- Buy XP: Your player level determines how many pieces you have on the board (if you’re level 3, you can have 3 unit pieces).
- You will passively gain experience each round, but you can spend gold if you’re looking to increase your level and max number of units (up to 9 using experience).
- You can see how many points to hit your next level and your current level at the left of the shop.
- Lock: If you like the options given by a roll but don’t have enough gold to buy everything you need, consider locking your shop so you can buy when you get more gold for your next round.
- Sell: You can sell your units by dragging them onto the shop or by clicking them and pressing E.
With so many options, it can be hard to understand when and why to buy champions. When you first start playing, you should be focused on trying to build toward your unit synergies.
Building Unit Synergies
Building a team around synergies is a core gameplay aspect of auto chess games like Teamfight Tactics. There are two types of synergies, class and origin, and every champion has at least one of each (some have more).
Remember when we right-clicked Brand earlier for more information? We saw that he was a Dragonsoul and a Mage. Since then, we’ve bought different champions and now the synergies highlighted above show 2 Vanguard, 1/3 Warlord, 1/2 Brawler, and 1/3 Elderwood.
These represent the synergies that are currently on your board, and the number of units for a synergy’s ability to turn on.
You will see what synergies a unit will have in the shop as well. If you remove them from the board, the synergies will disappear from the left side of the screen.
If you were consistently finding Warlord units, you would potentially try to build toward (6) Warlords so you could get the buff on all six of your Warlord units.
Garen also has the Vanguard class. This offers you a different path with its own possibilities, advantages, and disadvantages. Since gunslinger activates at (2) and (4) units, it may be easier to find the units and activate its synergy ability.
The way you learn about team comps depends on who you are as a player. If you’re someone who likes to learn on your own, feel free to experiment and learn through trial and error about which classes and origins work together well.
If you’re someone who wants to win now or immediately learn what’s good, check out our team comp recommendation guides to see team comp builds refined and tested by high-level players.
Ranking Up Units
Another core mechanic to keep in mind is that in TFT, you can combine identical units in order to make stronger ones – this is called ranking up (also called leveling up).
You can rank up your units by combining three copies for each tier:
- Three 1 star units = One 2 star unit
- Three 2 star units = One 3 star unit
- This means that you need a total of nine 1 star units to get a 3 star unit.
- Units you buy from the shop are 1 star unless they are Chosen (Set 4 mechanic).
In the image below, we have two 1 star Maokais (indicated by the bronze color to the left of her health bar) on the bench, as well as one Maokai available in the shop.
By buying the Maokai from the shop, all three will automatically combine into a 2 star Maokai. When this transformation occurs, Maokai grows in size and in power. The rank up will also alert everyone in the game in the chat log, so know that it’ll draw attention and keep an eye on the activity of other players.
In the image above, we can see that she now has a silver icon to the left of her health bar instead of bronze. By right-clicking to examine her, we can now see two stars instead of one.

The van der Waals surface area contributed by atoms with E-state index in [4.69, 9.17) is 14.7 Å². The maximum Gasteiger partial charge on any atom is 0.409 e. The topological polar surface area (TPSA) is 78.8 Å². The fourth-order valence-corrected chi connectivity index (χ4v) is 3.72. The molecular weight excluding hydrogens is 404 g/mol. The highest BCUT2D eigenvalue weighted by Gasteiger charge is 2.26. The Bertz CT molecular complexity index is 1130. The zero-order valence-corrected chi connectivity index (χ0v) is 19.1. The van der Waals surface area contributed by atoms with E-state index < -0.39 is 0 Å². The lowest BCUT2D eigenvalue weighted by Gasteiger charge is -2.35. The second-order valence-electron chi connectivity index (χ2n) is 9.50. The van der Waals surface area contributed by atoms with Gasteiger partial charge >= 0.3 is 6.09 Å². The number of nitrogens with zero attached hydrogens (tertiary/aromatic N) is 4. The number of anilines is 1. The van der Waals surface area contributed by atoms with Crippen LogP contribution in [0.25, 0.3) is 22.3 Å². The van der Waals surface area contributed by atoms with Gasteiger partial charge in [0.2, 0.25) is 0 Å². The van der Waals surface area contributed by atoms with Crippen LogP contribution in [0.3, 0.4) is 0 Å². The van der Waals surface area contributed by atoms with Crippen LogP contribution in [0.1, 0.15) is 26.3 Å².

If you hover an ability, you can see how it scales (which means gets stronger) with increasing rank. Now that Maokai is 2 star, he will deal 350 damage with hhis ability instead of 225.
So on top of assembling team synergy, you’ll also want to continually upgrade your units as the game goes on. By the end of the game (if you survive until then), most of your team should be 2 star and even have a few 3 stars if you play your cards right.
As you level up, the pool of champions available to you and their probability of appearing changes (details shown in the table below). To keep it simple, if you’re hoping to get a 3 star unit, it’s wiser to hold off on leveling up because doing so may decrease the chances of it appearing.
Likewise, if you’re looking to find a higher cost unit to complete the last part of your synergy, you may want to buy experience to increase your chances of it appearing. Just like a game of poker or a card game like Magic the Gathering, it’s all about playing the odds and doing what you can to understand and influence them.
Now that we know the basics of team building and which units to target, let’s get back to the game walkthrough.
Round 4 and Onwards: PvP Until Last Player Standing
After the three minion rounds end, Round 4 (Stage 2-1) will begin and you’ll start to have player vs player fights. In the image below, we can see that we have three pvp fights before a carousel round, followed by two more pvp fights, and then lastly, a creep round.
This pattern will repeat until the end of the match when one player is standing (top 4 counts as a win). In the following sections, we’ll be discussing the overall concepts of a match instead of walking you through round by round.
During the pvp rounds, you’ll face a random opponent and pit your team of champions against theirs.
Depending on how badly the winning side wins, the losing side will take damage. There’s a specific formula for this but since this is a beginner’s guide, to simplify it, just think about it in terms of units that survive on the winning side.
If you have a really close battle that ends in a 1v1 between two final units, the losing side will take a small amount of damage. If the winning side wins by a landslide and has many surviving units, the loser will take a large amount of damage.
In the image above, in yellow, you can see the standings based on how much health players have. By clicking on their icon, you can also take a look at their board and bench.
You can also do this by clicking on the minimap at the bottom right, or by using the 1, 2, and 3 keys to rotate between player boards or return to your own (1 and 3 cycle, 2 returns you back home).